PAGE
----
Planning Board updates long range planning agenda

Nov 21, 2017

After receiving an earful from residents, the Planning Board has decided to not move forward with a rezoning proposal in Padanaram that would have affected the Old Southworth Library.

At the November 20 Planning Board meeting, Town Planner John Hansen revealed that his office has received a number of written correspondence and phone calls after pitching the idea to residents in Padanaram. The proposal involved rezoning two properties in Padanaram into the village business district, including the Old Southworth Library at 404 Elm Street.

The Select Board asked the Planning Board to look into the idea of rezoning the property to increase the options for the potential reuse of the library after giving the Save Old Southworth group more time to fully develop their proposal. The Select Board set a March 2018 deadline for the group amid concerns that an arts center the group pitched would not fit into the residential zoning of the building.

Save Old Soutworth is a non-profit organization pitching an arts center for the vacant building. The group submitted a response to a request for proposals in October, but members felt they did not have enough time to submit a fully developed plan and work out zoning issues.

Hansen said the biggest issue raised in correspondence he received was the lack of parking around the Old Southworth Library.

“I don’t disagree with [the parking issue], but two more lots to include the Southworth Library... that building is going to take quite a bit of work to get tuned up,” said member Joseph Toomey. “We should give Southworth Library as much latitude on uses as possible.”

Member Lorri-Ann Miller noted she was in favor of the change, but given the feedback received she thinks it could be a hard sell at Town Meeting.

Hansen said that a use variance is another option that could move a reuse project that doesn't fit with the current zoning forward if the board wanted to allow limited commercial use of the Old Southworth Library once the town finds a lessee.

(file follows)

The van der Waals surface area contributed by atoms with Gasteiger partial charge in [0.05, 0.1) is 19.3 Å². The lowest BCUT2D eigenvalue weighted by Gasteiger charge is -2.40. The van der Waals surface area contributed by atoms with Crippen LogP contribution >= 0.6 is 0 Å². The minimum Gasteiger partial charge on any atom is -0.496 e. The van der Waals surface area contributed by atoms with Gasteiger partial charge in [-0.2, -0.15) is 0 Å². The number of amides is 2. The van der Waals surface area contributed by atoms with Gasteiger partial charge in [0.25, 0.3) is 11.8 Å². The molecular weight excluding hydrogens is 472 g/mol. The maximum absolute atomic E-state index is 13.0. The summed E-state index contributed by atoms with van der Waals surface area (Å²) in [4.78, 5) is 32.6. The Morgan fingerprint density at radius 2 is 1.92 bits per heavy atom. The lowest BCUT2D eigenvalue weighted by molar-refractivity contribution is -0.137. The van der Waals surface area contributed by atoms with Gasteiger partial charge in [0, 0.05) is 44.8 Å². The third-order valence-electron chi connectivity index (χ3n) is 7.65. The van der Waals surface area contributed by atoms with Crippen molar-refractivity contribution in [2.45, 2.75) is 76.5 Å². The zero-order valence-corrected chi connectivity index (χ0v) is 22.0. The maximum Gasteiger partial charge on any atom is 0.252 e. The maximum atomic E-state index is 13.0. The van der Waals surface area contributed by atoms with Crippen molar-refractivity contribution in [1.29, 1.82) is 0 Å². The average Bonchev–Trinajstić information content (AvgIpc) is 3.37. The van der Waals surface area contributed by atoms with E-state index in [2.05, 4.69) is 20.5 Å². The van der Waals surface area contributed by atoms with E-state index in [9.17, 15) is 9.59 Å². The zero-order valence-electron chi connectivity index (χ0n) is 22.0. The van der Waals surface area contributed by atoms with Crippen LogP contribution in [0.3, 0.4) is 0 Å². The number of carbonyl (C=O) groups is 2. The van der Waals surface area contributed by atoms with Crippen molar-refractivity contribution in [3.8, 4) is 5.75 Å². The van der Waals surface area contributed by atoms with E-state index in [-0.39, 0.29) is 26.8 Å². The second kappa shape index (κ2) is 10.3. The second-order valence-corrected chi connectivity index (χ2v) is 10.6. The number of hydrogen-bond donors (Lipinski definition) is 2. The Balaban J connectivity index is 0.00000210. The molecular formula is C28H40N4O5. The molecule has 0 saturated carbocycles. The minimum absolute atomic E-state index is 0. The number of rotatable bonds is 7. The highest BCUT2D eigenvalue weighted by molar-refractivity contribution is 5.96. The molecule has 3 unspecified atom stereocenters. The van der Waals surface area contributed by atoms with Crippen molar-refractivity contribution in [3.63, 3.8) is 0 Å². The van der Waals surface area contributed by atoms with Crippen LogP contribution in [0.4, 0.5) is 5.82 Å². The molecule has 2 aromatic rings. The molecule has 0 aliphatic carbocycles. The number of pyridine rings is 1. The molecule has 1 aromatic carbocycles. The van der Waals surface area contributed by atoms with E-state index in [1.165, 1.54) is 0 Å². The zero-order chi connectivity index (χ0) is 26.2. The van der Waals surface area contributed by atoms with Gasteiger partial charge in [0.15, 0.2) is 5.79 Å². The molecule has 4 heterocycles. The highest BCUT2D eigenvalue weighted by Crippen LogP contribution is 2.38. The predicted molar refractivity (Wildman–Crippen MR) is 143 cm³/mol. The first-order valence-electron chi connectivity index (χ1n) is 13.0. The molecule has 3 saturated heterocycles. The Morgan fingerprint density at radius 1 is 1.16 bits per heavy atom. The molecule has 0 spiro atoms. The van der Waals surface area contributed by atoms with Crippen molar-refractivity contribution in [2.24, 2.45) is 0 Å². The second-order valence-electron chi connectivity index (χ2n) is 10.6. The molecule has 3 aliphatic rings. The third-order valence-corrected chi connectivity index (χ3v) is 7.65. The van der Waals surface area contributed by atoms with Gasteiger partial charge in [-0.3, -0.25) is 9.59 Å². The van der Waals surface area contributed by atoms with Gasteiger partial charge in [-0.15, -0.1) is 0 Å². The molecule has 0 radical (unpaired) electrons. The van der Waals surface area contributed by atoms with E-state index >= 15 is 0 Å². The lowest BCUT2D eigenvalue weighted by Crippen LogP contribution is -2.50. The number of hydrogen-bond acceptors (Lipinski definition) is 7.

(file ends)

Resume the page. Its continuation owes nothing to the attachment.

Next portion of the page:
“The use variance may be a valuable tool here,” said Chair Joel Avila.

A proposal to change the zoning of the Dartmouth Police Department’s current Russells Mills Road headquarters will head to a public hearing at a later date, as Hansen said information was sent to neighbors in the area and no objections were raised.

The proposal involves extending the neighborhood business district, which currently runs on the south side of Russells Mills Road from Slocum Road to Elm Street, to include five additional properties including the 249 Russells Mills Road police station.

The police department will build a new headquarters building on Tucker Road, and will vacate the existing two acre Russells Mills Road site once the project is complete.

The idea was first pitched by the Select Board several months ago. In a letter to the Planning Board, Town Administrator David Cressman explained that the idea was to increase the land value and developers' appetite for covering demolition costs of the old building with the zoning change and a condominium use.

The board also weighed in on its long range plan of increasing senior housing options by allowing senior housing projects in the town’s residential zoning districts by special permit.

The board came up with several bullet points to pass along to a newly formed senior citizens’ steering committee for feedback, including density limits, open space requirements, a minimum age of 62 years old, and limits on unit styles to single-family, duplexes, and triplexes.